The latest tests also showed that her blood numbers had stopped falling and started to climb unassisted, meaning that her immune system was showing some signs of improving.

Her parents then posted a picture of back at home with a huge smile despite having undergone the huge operation and having to live with a tube going into her nose.

She seemed to be firmly on the road to recovery when in June tests showed the presence of a low amount of Acute Lymphoblastic Leukaemia.

Yaser said she was in the early stages of relapse but the family were doing all they could to stay positive despite the 'bombshell'.

In July Yaser and Vicki met again with doctors to discuss the options.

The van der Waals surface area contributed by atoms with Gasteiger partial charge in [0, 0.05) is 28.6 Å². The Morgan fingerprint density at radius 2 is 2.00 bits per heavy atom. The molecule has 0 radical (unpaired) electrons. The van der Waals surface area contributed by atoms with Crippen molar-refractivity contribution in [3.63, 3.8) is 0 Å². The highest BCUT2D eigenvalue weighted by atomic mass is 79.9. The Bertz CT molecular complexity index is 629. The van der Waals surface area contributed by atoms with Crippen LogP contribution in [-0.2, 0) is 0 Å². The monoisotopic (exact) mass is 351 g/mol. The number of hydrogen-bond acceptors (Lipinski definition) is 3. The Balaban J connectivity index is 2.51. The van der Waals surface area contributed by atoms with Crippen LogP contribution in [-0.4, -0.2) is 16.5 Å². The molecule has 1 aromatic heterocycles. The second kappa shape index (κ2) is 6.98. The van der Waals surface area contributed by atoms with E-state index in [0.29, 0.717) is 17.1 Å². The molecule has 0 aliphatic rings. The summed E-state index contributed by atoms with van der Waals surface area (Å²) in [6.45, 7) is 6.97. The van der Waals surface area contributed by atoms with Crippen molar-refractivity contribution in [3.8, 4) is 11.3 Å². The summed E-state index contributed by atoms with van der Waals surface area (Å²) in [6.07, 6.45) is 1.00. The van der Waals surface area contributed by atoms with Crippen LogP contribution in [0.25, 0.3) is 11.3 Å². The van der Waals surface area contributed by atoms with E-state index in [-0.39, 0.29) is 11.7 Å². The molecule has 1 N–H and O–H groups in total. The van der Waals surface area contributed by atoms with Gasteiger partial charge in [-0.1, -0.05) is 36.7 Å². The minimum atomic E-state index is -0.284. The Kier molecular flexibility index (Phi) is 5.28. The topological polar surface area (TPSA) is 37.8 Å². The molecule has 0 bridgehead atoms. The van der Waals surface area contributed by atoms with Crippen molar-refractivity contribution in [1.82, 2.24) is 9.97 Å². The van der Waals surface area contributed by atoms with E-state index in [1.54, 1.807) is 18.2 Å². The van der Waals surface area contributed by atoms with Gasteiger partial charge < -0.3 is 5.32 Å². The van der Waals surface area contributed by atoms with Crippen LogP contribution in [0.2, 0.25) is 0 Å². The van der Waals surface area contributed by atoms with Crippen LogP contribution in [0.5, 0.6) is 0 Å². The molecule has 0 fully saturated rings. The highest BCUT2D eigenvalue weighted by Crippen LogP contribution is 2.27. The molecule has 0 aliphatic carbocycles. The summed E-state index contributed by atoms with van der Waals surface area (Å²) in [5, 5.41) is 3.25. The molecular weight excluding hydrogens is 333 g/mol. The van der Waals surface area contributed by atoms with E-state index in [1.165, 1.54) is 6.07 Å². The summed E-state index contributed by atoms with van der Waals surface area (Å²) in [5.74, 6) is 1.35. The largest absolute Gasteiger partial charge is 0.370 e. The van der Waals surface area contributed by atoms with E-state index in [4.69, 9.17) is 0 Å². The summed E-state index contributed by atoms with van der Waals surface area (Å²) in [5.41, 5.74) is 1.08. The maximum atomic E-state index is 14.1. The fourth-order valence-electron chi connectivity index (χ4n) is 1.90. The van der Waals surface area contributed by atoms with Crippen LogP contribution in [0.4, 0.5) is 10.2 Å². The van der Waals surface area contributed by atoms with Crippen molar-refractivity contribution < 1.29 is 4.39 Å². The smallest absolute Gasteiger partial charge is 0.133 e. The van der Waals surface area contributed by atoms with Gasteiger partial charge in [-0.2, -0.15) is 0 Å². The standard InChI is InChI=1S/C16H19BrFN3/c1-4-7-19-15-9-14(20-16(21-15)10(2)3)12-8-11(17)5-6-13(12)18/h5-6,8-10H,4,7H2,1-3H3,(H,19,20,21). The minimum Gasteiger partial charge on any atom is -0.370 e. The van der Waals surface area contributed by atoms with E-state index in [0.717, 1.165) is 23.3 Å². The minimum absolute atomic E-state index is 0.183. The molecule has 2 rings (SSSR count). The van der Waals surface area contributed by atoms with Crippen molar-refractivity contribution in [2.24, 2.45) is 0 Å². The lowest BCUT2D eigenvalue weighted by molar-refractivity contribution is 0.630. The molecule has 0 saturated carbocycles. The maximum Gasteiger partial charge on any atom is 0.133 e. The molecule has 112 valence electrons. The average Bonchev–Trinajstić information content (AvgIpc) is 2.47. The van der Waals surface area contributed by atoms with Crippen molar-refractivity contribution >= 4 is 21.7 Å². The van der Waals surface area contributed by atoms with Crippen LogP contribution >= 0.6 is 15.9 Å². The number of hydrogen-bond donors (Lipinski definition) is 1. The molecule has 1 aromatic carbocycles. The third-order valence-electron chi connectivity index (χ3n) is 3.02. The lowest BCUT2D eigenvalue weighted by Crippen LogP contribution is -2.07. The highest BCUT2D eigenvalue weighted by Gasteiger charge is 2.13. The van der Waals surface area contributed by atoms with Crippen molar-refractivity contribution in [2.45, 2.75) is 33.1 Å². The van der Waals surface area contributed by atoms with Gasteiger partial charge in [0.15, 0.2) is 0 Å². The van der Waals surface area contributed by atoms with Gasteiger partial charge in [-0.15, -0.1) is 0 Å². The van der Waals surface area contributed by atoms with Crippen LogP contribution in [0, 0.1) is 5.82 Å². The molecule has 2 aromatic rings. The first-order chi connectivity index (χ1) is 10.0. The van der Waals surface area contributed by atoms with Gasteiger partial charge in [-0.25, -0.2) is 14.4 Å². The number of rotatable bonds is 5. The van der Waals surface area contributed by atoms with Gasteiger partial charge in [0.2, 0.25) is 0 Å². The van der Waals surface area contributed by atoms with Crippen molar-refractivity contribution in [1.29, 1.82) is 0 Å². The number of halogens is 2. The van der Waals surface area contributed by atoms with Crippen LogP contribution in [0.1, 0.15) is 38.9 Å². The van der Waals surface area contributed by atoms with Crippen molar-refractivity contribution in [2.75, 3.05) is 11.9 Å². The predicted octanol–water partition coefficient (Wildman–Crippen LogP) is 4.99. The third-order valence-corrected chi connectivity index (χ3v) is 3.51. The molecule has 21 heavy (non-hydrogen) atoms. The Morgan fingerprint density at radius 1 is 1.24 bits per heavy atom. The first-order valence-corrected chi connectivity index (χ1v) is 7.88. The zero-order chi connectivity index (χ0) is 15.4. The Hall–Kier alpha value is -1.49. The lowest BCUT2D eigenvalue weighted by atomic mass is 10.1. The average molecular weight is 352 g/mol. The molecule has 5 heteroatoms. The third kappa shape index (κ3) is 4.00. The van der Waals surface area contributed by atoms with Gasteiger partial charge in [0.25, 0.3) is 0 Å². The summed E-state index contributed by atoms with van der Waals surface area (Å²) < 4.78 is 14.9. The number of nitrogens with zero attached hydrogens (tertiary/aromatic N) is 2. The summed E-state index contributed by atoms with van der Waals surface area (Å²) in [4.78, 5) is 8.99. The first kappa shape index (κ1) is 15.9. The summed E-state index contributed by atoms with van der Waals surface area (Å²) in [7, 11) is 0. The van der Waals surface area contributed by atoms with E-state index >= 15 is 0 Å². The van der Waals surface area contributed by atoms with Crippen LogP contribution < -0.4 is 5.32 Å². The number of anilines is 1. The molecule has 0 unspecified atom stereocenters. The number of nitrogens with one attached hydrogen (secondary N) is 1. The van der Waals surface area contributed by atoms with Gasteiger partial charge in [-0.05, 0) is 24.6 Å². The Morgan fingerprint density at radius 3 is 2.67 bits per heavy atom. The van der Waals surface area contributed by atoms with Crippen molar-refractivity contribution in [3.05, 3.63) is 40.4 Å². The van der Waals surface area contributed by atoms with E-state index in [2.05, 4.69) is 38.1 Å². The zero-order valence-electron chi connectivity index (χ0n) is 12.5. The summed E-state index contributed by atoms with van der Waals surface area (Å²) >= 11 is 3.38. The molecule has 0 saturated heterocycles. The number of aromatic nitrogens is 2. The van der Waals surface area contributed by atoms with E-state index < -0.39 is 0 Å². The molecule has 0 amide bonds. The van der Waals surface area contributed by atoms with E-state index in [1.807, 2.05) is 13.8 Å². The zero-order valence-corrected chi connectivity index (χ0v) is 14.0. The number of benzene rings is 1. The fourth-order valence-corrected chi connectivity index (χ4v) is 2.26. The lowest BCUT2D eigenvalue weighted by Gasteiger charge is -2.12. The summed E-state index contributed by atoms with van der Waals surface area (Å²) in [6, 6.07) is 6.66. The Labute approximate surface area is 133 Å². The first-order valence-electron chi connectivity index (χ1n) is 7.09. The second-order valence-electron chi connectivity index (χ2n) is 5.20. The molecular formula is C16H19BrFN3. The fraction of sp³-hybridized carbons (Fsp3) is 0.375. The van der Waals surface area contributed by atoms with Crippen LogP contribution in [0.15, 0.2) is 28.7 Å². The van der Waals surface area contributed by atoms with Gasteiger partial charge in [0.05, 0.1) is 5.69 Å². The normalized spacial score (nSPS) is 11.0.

Despite the setback, the family treated Margot to a trip to Peppa Pig World and then a heart-wrenching video was released.

It showed the youngster repeating her father's words: 'just one more'.

It mimicked a campaign run by blood cancer charity and bone marrow register Anthony Nolan.

A caption on the video said: "Margot encourages those on the stem cell register to encourage 'Just One More' to do the same."

The family then announced Margot would undergo experimental treatment at Sheffield Children's Hospital.

A special Peppa Pig video was released in which Peppa talks directly to Margot. The animated message was delivered after family friend James Stibbs contacted the agent of Harley Bird, who voices the popular character.

The family considered other therapy options with specialists in America, but decided against it after medical experts told them the chances of Margot being able to lead a normal life after subsequent treatment was slim.